On Friday three of the companies actively developing commercial suborbital vehicles—Armadillo Aerospace, Masten Space Systems, and XCOR Aerospace—gave presentations about their companies’ vehicle development work at the Space Access ’12 conference in Phoenix. Since it’s only been a month and a half since these companies, plus Blue Origin and Virgin Galactic (who are not presenting at Space Access) talked about their work at the Next-Generation Suborbital Researchers Conference (NSRC), their updates were more in the way of incremental progress than major milestones.
Ben Brockert of Armadillo Aerospace said that work is continuing on their next suborbital rocket, called STIG-B. (Unlike past years, when a sizable Armadillo contingent attended Space Access, the rest of the company is back at Texas, hard at work on the rocket.) STIG-B will be a larger version of the STIG-A rocket that Armadillo launched from Spaceport America in New Mexico in December and January, on the latter flight reaching an altitude of about 95 kilometers, although its recovery system failed.
At NSRC Armadillo’s Neil Milburn said they wanted to launch STIG-B as soon as May, but at Space Access Brockert only said that they “want to fly this in the next few months.” One sticking point may not be technical but, instead, regulatory. The STIG-A launches took place under the so-called “amateur exemption” to FAA’s licensing rules for launches. STIG-B will be too big to fit under that rule. In addition, Brockert said that NASA’s Flight Opportunities program, which is providing payloads for those upcoming launches, doesn’t want those launches to take place under the exemption in any case. One option would be to get a experimental launch permit from the FAA, but launches performed under a permit cannot be done for hire, including for NASA. Instead, Armadillo is applying for a full-fledged launch license from the FAA. “That’s what Neil has been spending all of his time on recently,” Brockert said, with the hope that FAA doesn’t take the full 180-day waiting period allowed under law to review the application and award the license.
Dave Masten of Masten Space updated attendees on his company’s progress with its Xaero suborbital vehicle and other projects. Xaero, a vertical takeoff and landing vehicle, has performed a couple of free flights and a large number of tethered tests, the latter to (successfully) work out issues with the vehicle during landing. A second Xaero, called Xaero B, will fly high altitude missions, up to about 30 kilometers, in the near future. “I’m not going to promise any dates, but our internal targets are probably within a few months,” he said of those flights. Masten is also working on a follow-on vehicle, Xogdor, for suborbital flights; he said they have all the parts for it under development with plans to fly it by the end of this year, but are holding off on assembling it until the upcoming Xaero flights.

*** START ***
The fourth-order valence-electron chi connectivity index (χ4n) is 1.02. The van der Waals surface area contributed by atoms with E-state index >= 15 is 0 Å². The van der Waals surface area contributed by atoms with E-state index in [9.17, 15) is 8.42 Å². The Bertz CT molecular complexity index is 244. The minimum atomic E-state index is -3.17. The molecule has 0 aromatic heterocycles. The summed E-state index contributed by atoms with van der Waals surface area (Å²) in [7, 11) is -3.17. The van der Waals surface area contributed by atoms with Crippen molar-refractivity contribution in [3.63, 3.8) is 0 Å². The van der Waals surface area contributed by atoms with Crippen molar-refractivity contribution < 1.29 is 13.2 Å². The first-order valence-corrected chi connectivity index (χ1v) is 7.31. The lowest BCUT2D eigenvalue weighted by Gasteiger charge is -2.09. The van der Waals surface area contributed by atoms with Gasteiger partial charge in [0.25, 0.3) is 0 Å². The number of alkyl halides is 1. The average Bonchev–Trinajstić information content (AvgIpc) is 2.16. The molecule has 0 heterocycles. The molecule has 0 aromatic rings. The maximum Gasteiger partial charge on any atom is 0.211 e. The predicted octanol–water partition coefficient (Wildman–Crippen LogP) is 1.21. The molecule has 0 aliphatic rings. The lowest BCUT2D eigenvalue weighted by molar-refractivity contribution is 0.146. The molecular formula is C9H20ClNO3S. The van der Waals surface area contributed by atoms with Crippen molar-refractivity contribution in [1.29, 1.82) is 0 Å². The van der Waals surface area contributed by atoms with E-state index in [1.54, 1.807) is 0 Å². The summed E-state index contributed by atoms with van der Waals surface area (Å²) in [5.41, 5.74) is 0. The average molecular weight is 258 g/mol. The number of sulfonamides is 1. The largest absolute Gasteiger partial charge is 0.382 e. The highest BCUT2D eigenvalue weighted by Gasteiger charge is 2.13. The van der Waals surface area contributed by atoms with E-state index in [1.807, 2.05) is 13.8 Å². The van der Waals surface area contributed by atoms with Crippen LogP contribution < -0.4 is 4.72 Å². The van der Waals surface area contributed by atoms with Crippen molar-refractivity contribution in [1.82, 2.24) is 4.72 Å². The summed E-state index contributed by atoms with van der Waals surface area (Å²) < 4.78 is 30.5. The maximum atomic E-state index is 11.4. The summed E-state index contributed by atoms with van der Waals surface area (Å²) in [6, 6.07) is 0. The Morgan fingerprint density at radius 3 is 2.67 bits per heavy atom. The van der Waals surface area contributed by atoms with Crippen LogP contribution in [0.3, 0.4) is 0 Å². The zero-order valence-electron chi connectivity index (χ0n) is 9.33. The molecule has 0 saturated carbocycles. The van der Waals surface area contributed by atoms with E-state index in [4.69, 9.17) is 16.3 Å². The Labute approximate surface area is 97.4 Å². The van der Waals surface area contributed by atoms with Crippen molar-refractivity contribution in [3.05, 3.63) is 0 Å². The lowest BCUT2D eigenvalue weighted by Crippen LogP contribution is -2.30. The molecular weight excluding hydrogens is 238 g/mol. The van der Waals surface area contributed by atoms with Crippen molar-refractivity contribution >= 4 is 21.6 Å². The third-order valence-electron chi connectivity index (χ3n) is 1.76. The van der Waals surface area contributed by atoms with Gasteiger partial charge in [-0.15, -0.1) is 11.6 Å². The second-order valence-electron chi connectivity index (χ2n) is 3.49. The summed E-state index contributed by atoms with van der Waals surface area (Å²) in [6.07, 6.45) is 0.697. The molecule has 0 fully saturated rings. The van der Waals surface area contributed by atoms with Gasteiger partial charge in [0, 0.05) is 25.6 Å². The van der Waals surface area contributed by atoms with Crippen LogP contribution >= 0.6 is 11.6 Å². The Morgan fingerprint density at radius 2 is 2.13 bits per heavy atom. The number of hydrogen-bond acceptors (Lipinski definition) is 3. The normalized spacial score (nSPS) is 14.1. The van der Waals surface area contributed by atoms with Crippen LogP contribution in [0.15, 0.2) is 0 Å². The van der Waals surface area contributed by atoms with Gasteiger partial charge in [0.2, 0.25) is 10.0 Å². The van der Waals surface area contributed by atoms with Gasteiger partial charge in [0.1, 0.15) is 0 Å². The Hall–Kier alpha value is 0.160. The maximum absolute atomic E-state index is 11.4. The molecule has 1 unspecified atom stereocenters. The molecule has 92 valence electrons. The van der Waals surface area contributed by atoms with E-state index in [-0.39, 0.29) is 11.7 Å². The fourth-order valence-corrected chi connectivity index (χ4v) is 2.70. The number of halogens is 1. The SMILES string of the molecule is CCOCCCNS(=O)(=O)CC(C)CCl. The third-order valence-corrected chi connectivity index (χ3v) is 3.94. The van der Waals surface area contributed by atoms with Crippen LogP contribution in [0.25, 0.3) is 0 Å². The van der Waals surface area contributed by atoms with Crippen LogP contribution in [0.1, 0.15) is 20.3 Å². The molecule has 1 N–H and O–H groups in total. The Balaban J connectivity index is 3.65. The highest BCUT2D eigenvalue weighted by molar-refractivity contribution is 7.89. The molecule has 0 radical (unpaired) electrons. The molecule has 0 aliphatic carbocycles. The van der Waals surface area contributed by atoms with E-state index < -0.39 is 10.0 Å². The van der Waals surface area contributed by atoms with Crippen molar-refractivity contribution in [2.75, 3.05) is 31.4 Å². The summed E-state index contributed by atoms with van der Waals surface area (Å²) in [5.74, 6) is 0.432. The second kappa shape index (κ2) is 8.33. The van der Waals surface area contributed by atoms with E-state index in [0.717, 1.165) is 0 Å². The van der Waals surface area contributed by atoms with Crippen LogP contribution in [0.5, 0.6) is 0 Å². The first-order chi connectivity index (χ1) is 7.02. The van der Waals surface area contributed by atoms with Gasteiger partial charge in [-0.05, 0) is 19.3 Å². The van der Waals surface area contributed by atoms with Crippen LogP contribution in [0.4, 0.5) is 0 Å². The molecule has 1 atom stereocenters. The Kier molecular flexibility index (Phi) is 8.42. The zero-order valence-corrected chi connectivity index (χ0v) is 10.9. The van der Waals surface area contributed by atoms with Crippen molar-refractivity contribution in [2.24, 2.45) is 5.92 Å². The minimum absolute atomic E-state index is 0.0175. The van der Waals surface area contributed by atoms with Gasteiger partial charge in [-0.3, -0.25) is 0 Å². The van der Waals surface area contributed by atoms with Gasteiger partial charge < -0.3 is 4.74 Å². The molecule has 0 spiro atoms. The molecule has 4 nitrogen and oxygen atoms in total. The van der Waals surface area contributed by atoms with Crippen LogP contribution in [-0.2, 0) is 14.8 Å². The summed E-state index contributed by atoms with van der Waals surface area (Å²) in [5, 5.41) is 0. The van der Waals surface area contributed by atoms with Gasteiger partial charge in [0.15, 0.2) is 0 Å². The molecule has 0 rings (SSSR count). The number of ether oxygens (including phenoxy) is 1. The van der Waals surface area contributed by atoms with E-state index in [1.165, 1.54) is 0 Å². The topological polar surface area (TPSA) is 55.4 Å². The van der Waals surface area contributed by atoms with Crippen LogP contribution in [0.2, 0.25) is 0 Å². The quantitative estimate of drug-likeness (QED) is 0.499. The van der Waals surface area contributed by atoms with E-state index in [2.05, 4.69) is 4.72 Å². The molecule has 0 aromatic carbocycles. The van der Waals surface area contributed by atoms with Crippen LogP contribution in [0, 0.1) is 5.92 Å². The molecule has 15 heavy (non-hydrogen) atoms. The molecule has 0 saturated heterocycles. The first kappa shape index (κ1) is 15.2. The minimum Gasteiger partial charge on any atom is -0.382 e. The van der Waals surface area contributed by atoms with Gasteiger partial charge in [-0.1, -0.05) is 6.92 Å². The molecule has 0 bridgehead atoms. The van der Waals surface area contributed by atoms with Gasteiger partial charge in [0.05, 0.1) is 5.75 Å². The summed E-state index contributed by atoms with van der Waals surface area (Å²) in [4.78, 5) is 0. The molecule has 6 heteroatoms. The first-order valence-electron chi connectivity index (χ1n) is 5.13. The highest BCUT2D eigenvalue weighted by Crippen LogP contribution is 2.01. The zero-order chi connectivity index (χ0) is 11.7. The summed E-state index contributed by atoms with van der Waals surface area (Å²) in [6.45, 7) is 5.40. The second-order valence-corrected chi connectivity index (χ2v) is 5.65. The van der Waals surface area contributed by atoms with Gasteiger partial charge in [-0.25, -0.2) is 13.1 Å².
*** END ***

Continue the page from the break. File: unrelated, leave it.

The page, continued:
Masten has also been working on a project called Xeus that would convert a Centaur upper stage into a lander that could put up to 14 tons on the lunar surface. United Launch Alliance has provided Masten with a Centaur stage for terrestrial testing. Masten said that “ideally” he’d like the Office of the Chief Technologist (OCT) at NASA to fund some development of Xeus so it could fly on the first Space Launch System (SLS) demonstration launch in 2017, perhaps carrying a Discovery-class science payload for NASA. That, he admitted, would require cooperation among OCT and NASA’s Science Mission Directorate and Human Exploration and Operations Mission Directorate, “so it’s not going to happen, but it wold be great if it did.”
Mark Street of XCOR Aerospace gave an update on work on the first, or Mark 1, Lynx prototype. Pieces of that first Lynx are coming together in the company’s Mojave, California, facility, including a large fuselage section. The vehicle’s design, in particular the nose, fuselage, and tails, has been tweaked somewhat since the design was unveiled, thanks to an extensive series of wind tunnel tests to refine the spaceplane’s flight characteristics. “The aerodynamic design of Lynx has been a reflection of the need to balance the subsonic flying qualities of the airplane and the supersonic flying qualities of the airplane,” he said.
That work appears to be about done: he said a wind tunnel test in late March led to a couple of minor tweaks in the Lynx design that should “completely resolve” the remaining yaw and roll issues with the vehicle. “We think with those tweaks we have a configuration that’s ready to go,” Street said, with a final wind tunnel test in the next couple months to verify that those changes are sufficient. XCOR is still aiming to have a first, low-level test flight—“air under the gear”—by the end of this year, he said, as part of a gradual, incremental flight test program.